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Two hours before Syracuse faced off against No. 6 Virginia in the second-to-last game of Lucas Quinn’s career, seven of his aunts and 21 cousins tailgated in a parking lot just west of the Carrier Dome.
Over burgers, hot dogs and beers, family and friends chatted about SU lacrosse’s upcoming bout with the Cavaliers, about Quinn’s unfortunate injuries and about what could’ve been for the fifth-year midfielder in his final season. But mainly, those who made the two-hour drive from their hometown in Niskayuna, New York, and the handful of others that came from as far as Atlanta, Georgia, were there because of how proud they are of the person that Quinn’s become.
Each donned a white t-shirt with his name and No. 26 on the back. A smaller group will be back for the season-finale on Sunday, but the family wanted one last celebration.
“He’s doing everything in his power to finish strong,” said John Quinn III, his eldest brother.
The 2022 season has been a “frustrating” one for Quinn though, he said. The five-star recruit worked his way up from a reserve midfielder role in 2018 to a coveted starting role this season. After overcoming a right calf strain sustained during preseason, he notched a hat trick in his first career start against No. 1 Maryland. But a month later against Johns Hopkins, he was sidelined again with a broken thumb on his dominant hand.
Quinn returned with three games left in the year, but his role has significantly diminished as his hand continues to heal. He knows playing professional lacrosse isn’t the most realistic goal. He knows that next week, after playing his last game, will be the beginning of a difficult shift since “lacrosse player” has defined so much of his life. But those close to him, including his two older brothers who underwent the same shift, know he’s more than ready to handle it.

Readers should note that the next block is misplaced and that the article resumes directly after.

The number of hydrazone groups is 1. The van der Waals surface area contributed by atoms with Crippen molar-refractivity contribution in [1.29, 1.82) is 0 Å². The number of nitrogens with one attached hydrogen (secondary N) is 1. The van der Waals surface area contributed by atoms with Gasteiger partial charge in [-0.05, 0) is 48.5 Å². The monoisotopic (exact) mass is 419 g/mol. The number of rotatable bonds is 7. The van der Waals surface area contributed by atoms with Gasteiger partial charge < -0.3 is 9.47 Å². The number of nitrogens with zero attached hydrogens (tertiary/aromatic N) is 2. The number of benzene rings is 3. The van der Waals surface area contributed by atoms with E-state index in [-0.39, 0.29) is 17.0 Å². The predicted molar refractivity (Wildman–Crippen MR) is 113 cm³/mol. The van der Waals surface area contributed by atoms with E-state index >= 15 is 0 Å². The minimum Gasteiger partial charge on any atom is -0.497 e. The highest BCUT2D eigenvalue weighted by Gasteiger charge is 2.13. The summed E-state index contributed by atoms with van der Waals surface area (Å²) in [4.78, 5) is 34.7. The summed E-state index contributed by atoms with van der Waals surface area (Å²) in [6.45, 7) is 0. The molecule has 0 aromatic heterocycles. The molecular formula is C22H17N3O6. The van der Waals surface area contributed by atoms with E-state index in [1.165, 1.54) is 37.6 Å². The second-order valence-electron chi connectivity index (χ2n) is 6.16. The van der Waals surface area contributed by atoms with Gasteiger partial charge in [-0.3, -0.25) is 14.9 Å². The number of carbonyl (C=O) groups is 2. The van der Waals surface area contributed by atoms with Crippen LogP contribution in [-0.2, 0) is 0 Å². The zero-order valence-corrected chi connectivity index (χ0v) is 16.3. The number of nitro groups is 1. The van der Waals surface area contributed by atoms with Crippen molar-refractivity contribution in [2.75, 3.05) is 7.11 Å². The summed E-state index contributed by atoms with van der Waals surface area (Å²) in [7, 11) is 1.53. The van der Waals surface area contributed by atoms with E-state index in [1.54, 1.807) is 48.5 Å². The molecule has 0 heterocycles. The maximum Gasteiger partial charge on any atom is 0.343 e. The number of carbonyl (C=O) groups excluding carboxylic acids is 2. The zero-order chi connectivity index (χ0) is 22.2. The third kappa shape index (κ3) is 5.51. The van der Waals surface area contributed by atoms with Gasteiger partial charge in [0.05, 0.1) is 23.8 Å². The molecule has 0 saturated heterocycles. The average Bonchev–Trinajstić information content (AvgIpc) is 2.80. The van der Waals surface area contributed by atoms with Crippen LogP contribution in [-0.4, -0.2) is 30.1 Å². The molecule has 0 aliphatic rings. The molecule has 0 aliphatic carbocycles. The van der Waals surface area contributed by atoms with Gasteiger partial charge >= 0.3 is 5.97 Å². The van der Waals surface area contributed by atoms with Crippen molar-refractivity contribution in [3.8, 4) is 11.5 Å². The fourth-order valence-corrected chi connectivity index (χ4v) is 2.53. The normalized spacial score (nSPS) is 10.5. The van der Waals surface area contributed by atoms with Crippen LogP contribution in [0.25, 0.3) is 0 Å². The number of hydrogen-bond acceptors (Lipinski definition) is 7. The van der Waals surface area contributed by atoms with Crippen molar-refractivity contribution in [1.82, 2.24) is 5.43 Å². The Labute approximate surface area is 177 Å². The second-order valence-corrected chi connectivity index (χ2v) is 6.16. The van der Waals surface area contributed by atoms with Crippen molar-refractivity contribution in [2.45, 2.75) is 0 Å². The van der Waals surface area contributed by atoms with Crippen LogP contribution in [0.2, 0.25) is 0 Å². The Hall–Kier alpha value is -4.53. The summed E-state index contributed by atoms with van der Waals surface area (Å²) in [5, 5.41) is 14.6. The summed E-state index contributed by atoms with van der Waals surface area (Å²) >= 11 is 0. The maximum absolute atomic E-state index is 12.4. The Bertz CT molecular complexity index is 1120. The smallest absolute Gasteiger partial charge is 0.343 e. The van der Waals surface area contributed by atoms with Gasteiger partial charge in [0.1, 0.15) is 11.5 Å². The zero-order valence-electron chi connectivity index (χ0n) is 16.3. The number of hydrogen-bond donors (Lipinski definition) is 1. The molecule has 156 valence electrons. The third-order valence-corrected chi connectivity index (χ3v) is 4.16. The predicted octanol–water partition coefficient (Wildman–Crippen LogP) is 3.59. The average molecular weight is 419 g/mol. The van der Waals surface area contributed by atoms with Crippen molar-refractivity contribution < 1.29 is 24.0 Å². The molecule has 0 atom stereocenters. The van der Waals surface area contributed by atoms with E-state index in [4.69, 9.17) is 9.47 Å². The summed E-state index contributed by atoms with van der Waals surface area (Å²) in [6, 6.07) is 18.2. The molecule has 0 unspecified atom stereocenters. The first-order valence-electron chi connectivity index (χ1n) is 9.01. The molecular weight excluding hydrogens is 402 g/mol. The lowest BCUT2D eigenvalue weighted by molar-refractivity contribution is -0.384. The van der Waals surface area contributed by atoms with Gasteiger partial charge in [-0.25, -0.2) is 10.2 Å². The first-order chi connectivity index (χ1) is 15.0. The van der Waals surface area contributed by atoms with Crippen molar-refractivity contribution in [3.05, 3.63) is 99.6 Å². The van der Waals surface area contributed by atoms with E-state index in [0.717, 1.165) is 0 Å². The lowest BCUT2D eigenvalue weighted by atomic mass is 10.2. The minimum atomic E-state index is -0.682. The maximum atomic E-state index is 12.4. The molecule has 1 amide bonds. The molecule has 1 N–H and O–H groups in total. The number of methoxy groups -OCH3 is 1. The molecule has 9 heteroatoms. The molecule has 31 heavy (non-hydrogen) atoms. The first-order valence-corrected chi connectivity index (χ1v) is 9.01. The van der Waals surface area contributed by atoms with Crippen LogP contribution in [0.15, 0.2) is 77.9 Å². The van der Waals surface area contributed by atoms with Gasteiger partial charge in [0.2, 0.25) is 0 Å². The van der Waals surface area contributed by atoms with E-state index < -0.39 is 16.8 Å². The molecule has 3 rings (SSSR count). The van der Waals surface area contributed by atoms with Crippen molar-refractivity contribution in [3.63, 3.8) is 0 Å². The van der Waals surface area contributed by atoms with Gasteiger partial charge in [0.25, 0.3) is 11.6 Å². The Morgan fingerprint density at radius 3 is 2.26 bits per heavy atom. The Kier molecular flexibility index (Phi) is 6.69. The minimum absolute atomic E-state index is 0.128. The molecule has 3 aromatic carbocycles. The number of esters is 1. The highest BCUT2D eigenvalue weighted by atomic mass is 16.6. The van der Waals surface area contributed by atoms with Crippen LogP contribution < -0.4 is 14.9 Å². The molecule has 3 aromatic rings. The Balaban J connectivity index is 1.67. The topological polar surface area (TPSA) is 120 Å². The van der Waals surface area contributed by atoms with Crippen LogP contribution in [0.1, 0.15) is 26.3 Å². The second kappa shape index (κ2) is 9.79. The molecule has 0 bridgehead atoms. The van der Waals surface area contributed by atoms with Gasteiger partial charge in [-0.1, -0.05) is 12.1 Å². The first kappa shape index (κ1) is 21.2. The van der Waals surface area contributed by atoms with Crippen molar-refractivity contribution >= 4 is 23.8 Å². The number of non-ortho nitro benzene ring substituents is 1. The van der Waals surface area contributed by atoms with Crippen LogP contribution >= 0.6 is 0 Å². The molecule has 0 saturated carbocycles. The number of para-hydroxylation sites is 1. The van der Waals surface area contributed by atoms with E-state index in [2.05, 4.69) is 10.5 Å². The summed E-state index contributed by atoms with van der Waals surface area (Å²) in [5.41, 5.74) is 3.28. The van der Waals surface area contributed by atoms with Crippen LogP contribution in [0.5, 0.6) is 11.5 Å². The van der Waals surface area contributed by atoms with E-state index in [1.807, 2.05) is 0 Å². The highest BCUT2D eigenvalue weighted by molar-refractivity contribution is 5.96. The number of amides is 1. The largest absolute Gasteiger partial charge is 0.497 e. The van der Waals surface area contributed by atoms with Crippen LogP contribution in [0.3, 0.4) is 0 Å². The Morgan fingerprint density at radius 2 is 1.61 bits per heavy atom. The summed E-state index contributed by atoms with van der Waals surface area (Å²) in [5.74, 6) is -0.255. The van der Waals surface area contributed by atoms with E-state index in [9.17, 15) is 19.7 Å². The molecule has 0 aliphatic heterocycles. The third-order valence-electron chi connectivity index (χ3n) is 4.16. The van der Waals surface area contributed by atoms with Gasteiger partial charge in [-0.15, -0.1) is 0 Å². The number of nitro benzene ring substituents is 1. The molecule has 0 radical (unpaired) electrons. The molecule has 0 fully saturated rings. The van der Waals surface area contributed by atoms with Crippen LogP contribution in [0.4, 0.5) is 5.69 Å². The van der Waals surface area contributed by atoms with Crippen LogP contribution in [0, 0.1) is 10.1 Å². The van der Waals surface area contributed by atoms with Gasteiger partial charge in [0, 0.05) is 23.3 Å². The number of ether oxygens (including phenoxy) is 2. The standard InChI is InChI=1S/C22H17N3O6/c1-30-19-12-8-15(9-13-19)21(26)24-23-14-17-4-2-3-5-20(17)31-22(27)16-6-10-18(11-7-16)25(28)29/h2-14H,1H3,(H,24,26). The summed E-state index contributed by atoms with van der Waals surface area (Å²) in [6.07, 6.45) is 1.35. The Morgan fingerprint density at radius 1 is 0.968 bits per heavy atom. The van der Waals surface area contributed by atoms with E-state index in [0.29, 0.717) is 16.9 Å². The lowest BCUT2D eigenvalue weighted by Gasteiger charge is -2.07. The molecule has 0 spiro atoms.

“It’s going to be such a transition. And this is all going to come to an end,” Quinn said before the Virginia game.
For Quinn, the youngest of three brothers, playing lacrosse was always logical. He started around 5 years old and ran around “trying to keep up” with John (seven years older), Evan Quinn (three and a half years older) and their friends.
Quinn always had a stick in his hand growing up, said his high school teammates and neighbors Dylan Pantalone, Jon Pfohl and James Sexton. The trio knew in third grade that Quinn was good enough to eventually become a five-star recruit. He became the record-holder for most points in Niskayuna High School history (342 points), said his dad, John Quinn Jr.
In his first collegiate game, Quinn scored twice against Binghamton. He broke his pinky during his sophomore season and tore his groin, too — injuries that led to limited minutes in 2019. The past three years, Quinn filled a consistent role on the second-line midfield, backing up the first-line that featured All-Americans Tucker Dordevic, Brendan Curry and Jamie Trimboli.
This season, head coach Gary Gait never had a conversation with Quinn saying that he’d be the new starter, John said, but it seemed natural. He’d worked hard enough to earn minutes during his first four seasons at SU, and was finally prepared to fill that starting role.
“That was his goal. He wanted to be the guy,” John said.